# Generating random numbers

Published on Mon Feb 06 2017

Let’s go crazy and generate some random numbers!

But are they truly random? And why are we generating them?!

## Why?

Why do we want to make random numbers?

First we needs to understand that computers can not make truly random numbers. Instead they can generate pseudo-random numbers using an algorithm – which is often based on a starting value called the seed.

In computer science there are (at least) three big areas where random numbers are useful:

• Statistics
• Games/gaming
• Cryptography

## How?

In many programming languages it is very trivial to generate a pseudo-random number.

Usually the number will be a floating point value between 0 and 1 – and to get a value in the interval we need to use this as a factor for the interval we want numbers in (pseudo-code):

``min_value + (random() * (max_value - min_value))``

We’ll start by making a small example program (in Go) that simulate a roll with a D6 (six-sided die):

``````package main

import "fmt"
import "math/rand"

const sides = 6

func main() {
fmt.Println(rand.Intn(sides) + 1)
}``````

Check out the example on the Go playground – or on your own computer – it generates the same number every time!

It is because of the seed! Every time it is run it uses the same seed value. To generate another number – or even another sequence of numbers – we need to feed the algorithm a unique seed value. If it is fed the same value it will produce the same sequence of random numbers.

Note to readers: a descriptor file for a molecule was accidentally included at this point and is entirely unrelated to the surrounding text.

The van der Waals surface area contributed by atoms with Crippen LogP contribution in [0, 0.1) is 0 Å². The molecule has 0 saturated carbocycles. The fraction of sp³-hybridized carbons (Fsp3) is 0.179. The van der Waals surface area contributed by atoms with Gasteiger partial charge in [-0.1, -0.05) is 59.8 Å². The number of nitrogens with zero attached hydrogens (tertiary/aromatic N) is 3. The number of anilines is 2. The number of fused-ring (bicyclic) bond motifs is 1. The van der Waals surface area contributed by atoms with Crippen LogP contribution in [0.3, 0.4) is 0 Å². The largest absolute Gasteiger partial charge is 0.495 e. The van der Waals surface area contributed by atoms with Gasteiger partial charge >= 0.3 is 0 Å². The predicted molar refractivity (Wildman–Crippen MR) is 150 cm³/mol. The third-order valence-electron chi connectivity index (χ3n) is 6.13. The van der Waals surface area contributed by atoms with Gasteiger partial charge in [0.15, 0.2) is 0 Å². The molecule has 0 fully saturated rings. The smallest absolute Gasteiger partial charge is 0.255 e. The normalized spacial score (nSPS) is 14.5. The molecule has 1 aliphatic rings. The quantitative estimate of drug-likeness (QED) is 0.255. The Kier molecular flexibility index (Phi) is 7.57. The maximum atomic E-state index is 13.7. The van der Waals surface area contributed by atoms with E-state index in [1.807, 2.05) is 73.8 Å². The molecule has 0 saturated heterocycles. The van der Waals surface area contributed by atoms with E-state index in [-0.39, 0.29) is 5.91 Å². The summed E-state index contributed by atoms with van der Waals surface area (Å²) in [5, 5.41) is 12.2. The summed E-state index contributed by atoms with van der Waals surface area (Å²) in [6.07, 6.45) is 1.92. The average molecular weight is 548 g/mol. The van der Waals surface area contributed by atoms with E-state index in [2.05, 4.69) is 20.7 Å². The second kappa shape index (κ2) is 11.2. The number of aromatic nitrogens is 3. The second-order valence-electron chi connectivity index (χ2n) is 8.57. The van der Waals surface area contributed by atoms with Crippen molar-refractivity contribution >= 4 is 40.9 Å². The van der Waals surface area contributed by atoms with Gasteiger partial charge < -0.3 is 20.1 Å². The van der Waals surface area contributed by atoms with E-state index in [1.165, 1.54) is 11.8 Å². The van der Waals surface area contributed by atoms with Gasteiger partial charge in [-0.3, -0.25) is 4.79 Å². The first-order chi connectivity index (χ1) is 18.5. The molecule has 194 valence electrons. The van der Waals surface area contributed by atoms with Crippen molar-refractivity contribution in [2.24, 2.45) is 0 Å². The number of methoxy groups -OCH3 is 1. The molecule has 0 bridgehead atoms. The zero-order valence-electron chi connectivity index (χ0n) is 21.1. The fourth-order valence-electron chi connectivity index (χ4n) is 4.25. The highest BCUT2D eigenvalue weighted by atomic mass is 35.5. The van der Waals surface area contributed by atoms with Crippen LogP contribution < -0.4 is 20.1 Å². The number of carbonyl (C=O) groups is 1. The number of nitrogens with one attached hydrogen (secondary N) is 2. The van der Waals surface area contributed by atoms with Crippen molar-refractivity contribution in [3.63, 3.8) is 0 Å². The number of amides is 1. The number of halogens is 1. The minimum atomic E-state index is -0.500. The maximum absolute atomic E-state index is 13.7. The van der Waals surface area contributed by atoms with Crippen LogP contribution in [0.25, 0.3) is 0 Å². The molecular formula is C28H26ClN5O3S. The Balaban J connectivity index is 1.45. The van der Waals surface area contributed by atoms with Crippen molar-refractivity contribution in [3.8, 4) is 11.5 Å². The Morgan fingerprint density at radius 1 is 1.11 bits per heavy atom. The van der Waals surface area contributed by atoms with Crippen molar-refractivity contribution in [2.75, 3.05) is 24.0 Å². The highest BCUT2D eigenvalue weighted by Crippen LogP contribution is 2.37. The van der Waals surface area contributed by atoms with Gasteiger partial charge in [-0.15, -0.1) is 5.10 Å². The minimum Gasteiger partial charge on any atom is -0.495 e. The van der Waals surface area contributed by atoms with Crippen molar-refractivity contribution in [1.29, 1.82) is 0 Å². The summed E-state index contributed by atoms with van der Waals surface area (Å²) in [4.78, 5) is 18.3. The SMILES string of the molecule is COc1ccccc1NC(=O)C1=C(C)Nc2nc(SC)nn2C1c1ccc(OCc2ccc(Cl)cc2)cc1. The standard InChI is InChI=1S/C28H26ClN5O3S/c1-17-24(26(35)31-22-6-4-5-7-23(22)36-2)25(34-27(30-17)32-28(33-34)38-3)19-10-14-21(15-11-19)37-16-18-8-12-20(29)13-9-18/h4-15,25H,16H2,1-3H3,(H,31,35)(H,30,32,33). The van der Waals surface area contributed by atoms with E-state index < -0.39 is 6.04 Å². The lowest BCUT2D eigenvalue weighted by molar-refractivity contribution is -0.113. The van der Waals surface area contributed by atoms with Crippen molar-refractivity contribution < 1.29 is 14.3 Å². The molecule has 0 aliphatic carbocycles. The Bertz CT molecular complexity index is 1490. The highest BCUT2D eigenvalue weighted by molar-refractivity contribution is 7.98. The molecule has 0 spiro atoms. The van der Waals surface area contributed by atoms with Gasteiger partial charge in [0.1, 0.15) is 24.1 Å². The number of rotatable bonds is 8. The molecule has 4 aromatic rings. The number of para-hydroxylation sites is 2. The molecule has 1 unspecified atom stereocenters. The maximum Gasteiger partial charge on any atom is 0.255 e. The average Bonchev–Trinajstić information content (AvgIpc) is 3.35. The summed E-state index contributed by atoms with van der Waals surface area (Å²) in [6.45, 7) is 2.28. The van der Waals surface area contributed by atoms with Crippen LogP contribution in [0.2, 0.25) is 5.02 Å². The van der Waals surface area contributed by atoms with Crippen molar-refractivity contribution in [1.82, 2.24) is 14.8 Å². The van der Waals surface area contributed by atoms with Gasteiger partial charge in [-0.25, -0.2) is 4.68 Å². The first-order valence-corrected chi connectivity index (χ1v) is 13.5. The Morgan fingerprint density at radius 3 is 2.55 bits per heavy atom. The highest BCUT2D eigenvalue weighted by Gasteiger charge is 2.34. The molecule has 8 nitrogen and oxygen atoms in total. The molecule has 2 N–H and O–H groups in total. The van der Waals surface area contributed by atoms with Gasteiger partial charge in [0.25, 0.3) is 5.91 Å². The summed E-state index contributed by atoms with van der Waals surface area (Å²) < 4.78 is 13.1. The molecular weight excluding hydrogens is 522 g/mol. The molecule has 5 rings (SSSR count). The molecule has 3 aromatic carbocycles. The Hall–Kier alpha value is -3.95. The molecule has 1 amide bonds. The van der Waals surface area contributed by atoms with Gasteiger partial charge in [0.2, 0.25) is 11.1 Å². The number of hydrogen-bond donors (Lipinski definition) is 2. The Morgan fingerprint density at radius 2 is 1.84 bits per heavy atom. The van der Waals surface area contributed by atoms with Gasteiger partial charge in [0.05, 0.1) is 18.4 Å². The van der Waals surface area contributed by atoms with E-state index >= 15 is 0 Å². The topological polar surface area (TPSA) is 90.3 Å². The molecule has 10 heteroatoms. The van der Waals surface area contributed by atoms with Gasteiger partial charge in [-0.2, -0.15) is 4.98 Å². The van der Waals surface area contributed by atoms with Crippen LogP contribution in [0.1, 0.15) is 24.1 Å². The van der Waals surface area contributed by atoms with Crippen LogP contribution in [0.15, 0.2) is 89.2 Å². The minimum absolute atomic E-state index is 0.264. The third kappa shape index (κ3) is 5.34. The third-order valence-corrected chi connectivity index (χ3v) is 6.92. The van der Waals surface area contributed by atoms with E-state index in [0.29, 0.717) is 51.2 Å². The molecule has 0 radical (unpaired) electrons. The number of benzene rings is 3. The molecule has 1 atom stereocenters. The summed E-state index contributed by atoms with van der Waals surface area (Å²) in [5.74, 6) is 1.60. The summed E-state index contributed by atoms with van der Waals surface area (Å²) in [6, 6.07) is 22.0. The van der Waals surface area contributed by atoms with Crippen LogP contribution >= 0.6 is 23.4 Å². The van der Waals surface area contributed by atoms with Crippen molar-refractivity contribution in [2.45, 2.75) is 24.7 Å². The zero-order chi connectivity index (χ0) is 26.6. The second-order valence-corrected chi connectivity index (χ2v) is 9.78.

The following example have the changes needed to generate a unique sequence using the current timestamp in nano seconds as the seed (you can run this on the Go playground as well, but it will produce the same sequence every time, as the time used there is fixed):

``````package main

import "fmt"
import "math/rand"
import "time"

const sides = 6

func main() {
rand.Seed(time.Now().UnixNano())
for i := 0; i < 100; i++ {
fmt.Println(rand.Intn(sides) + 1)
}
}``````

## Is it random?

I’ve run a program that made random numbers between 1 and 6 – over two billion times! The result are output every 1.000.000 iterations by counting the occurences for each possible number.

The following graph shows the distribution progression:

As the graph shows the start is a bit rough but the distribution progress towards perfect 1/6.

This does not really show how random the numbers are.

In the previous examples we’ve seen that using the same seed again will produce the exact same sequence of random numbers – this in itself should be proof they are in fact not really random.

But it’s good enough for most applications – such as computer games.

The examples shown/described here is in the companion repository on GitHub along with the sample output data – over two billion iterations each, run 10 times.